Wholesaling organic freshcut herbs

It is now customary for supermarkets to charge produce vendors "slotting fees" for shelf space. In addition, vendors may be asked for advertising and promotion allowances that can add up to thousands of dollars. There has been tremendous consolidation in the retail food sector in recent years, emphasizing economies of scale. Few independent grocers exist who can make their own decisions on stocking local produce; chains stock their retail stores from regional warehouses, where volume and price rule the terms for vendors. At a USDA conference in Little Rock, Arkansas, in 2001, the produce buyer for a major national chain— which advertises its "buy local" program— acknowledged that his stores buy local produce only when a sudden, temporary shortage of the item occurs. Natural and health food stores, which buy more organic produce, are under essentially the same constraints, since they must commit to a wholesale supplier to ensure year-round supplies. Moreover, even when a local store commits, as matter of policy, to reserve slots for local organic herbs, no one can guarantee sales volume in advance of planting. The risk inevitably is borne by the grower.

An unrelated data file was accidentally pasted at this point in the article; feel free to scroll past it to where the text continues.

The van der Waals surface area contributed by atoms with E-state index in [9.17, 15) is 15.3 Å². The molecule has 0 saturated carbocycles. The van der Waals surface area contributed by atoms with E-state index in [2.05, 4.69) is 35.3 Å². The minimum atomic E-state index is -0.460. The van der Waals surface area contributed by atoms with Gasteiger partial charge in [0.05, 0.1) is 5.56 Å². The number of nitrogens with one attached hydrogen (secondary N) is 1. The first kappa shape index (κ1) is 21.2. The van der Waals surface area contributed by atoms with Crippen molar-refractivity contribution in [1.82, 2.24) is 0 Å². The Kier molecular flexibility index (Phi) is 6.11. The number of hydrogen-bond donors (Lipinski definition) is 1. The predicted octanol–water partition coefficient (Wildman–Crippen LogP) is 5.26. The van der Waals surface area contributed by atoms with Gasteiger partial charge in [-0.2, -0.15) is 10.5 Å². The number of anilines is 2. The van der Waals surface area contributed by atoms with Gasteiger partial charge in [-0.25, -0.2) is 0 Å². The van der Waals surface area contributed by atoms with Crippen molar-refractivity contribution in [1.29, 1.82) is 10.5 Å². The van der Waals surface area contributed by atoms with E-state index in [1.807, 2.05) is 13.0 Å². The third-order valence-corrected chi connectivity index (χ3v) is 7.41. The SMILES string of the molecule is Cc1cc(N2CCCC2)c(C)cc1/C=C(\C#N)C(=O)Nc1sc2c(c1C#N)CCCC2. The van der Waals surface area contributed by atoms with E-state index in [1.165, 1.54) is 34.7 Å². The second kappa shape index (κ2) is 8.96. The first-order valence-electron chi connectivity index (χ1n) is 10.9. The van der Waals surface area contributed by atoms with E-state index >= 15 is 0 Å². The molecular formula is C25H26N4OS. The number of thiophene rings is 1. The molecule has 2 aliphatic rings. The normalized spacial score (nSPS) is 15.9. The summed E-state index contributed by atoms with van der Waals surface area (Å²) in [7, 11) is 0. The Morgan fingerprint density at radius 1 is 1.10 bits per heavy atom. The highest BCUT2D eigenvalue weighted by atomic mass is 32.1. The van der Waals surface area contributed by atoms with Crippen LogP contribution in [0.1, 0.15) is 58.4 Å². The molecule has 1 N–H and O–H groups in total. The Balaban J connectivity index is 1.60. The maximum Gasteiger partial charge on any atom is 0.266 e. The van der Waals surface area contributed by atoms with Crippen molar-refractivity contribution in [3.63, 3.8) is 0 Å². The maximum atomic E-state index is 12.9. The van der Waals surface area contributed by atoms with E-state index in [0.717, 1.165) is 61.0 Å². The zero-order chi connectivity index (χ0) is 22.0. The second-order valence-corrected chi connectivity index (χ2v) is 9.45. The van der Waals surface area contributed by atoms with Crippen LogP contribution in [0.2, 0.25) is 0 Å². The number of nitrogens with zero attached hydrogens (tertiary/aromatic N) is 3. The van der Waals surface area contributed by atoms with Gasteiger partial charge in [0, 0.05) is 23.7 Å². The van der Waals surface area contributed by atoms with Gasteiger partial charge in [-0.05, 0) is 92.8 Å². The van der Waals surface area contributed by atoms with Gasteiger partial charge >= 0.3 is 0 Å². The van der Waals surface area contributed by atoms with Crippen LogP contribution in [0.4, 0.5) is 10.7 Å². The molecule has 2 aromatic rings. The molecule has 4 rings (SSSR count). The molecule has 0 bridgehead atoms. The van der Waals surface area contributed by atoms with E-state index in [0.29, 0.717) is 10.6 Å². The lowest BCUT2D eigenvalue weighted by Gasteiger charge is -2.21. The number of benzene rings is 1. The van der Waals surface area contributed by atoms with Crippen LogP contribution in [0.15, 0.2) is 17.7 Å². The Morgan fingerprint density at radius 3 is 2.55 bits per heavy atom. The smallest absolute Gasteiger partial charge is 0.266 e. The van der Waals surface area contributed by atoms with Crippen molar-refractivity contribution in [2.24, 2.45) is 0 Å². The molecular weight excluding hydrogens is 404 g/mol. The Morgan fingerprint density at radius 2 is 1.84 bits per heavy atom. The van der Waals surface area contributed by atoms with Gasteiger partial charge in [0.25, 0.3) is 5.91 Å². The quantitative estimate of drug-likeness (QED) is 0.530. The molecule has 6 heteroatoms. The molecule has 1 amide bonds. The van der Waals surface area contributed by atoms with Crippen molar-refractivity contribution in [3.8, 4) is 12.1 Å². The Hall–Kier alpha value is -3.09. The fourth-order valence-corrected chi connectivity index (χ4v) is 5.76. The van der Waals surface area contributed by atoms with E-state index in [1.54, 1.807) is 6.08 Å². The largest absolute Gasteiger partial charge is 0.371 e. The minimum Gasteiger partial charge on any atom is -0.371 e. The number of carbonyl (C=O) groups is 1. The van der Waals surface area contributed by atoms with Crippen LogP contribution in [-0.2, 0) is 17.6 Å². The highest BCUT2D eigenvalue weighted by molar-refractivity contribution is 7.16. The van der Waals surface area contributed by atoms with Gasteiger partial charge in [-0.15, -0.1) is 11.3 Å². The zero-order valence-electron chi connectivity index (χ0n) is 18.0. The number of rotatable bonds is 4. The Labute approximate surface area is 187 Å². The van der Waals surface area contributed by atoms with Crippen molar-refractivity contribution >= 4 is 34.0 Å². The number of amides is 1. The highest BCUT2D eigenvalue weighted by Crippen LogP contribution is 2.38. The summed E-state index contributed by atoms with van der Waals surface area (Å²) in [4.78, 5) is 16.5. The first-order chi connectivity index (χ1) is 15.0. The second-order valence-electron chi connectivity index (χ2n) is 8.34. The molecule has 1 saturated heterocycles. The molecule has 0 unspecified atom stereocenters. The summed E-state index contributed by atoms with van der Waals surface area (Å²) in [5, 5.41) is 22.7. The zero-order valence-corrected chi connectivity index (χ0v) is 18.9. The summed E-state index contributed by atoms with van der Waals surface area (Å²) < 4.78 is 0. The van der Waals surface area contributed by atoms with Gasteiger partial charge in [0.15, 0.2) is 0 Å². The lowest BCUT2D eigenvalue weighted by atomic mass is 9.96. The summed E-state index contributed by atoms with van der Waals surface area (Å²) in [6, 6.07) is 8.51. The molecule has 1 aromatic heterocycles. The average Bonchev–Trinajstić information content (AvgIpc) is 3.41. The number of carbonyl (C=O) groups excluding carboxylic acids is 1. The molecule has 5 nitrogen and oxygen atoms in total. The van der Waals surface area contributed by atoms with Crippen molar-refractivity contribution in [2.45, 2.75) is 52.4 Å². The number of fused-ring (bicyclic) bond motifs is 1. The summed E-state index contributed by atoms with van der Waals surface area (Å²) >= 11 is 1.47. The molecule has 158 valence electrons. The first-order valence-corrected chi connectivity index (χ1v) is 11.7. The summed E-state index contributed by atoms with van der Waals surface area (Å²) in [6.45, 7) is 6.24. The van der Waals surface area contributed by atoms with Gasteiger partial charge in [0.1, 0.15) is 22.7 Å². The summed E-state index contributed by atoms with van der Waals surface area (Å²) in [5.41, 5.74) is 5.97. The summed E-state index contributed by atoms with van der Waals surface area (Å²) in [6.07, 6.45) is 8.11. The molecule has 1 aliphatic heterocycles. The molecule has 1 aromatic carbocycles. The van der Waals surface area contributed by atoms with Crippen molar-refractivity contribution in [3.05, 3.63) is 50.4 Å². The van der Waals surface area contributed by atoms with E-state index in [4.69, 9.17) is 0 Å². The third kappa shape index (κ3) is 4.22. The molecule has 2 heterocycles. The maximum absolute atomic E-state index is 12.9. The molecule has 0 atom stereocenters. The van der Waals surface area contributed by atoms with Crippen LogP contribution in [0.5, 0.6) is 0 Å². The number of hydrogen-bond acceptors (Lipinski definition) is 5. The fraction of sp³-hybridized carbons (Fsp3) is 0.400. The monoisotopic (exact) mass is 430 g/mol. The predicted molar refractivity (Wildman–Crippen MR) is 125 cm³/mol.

Desmond Jolly, who directs the University of California-Davis Small Farm Program, urges small growers to investigate alternative business models in keeping with the rapidly changing U.S. economy. Forming a marketing cooperative (7) is one way for small growers to generate the economies of scale necessary to bargain with supermarket chains or institutional buyers.(8) USDA's Rural Business-Cooperative Service can provide publications and guidance on forming a producers' cooperative. Request these RBS publications from ATTRA.

Some enterprising growers integrate greenhouse production with retail sales, services, entertainment, and community participation. For more information on rural tourism and farm profiles, see the ATTRA publications Entertainment Farming and Agri-tourism and Lavender Production, Products, Markets, and Entertainment Farming. Also see herb farms participating in the Jersey Fresh Program at www.state.nj.us/jerseyfresh/ index.html.

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Herbs 101

Herbs 101

Learn what you can do with herbs! How to Plant, Grow, and Cook with Natural Herbs. Have you always wanted an herb garden but didn't know how to get started? Do you want to know more about growing your own herbs in the privacy of your home and using them in a variety of cooking?

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